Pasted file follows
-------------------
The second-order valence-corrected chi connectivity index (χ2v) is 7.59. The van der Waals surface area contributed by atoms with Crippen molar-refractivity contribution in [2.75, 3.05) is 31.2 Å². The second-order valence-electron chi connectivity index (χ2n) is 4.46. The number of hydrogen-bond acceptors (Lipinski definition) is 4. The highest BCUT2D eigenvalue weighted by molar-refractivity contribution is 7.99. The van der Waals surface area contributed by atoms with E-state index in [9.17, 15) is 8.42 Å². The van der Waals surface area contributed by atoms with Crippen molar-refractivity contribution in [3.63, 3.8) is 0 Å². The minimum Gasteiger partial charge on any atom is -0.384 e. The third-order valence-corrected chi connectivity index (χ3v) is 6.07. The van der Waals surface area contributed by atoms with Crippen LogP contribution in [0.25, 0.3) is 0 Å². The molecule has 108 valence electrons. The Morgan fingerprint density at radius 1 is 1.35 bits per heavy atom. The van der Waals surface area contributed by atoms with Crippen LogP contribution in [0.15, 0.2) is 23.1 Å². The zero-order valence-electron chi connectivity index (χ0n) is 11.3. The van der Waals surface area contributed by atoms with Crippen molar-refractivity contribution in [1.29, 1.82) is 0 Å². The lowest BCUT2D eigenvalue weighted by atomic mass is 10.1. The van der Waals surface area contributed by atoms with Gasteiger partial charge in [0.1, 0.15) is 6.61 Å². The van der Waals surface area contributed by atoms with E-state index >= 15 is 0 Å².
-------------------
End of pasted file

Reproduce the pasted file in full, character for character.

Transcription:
The second-order valence-corrected chi connectivity index (χ2v) is 7.59. The van der Waals surface area contributed by atoms with Crippen molar-refractivity contribution in [2.75, 3.05) is 31.2 Å². The second-order valence-electron chi connectivity index (χ2n) is 4.46. The number of hydrogen-bond acceptors (Lipinski definition) is 4. The highest BCUT2D eigenvalue weighted by molar-refractivity contribution is 7.99. The van der Waals surface area contributed by atoms with E-state index in [9.17, 15) is 8.42 Å². The van der Waals surface area contributed by atoms with Crippen molar-refractivity contribution in [3.63, 3.8) is 0 Å². The minimum Gasteiger partial charge on any atom is -0.384 e. The third-order valence-corrected chi connectivity index (χ3v) is 6.07. The van der Waals surface area contributed by atoms with Crippen LogP contribution in [0.25, 0.3) is 0 Å². The molecule has 108 valence electrons. The Morgan fingerprint density at radius 1 is 1.35 bits per heavy atom. The van der Waals surface area contributed by atoms with Crippen LogP contribution in [0.15, 0.2) is 23.1 Å². The zero-order valence-electron chi connectivity index (χ0n) is 11.3. The van der Waals surface area contributed by atoms with Crippen molar-refractivity contribution in [1.29, 1.82) is 0 Å². The lowest BCUT2D eigenvalue weighted by atomic mass is 10.1. The van der Waals surface area contributed by atoms with Gasteiger partial charge in [0.1, 0.15) is 6.61 Å². The van der Waals surface area contributed by atoms with E-state index >= 15 is 0 Å².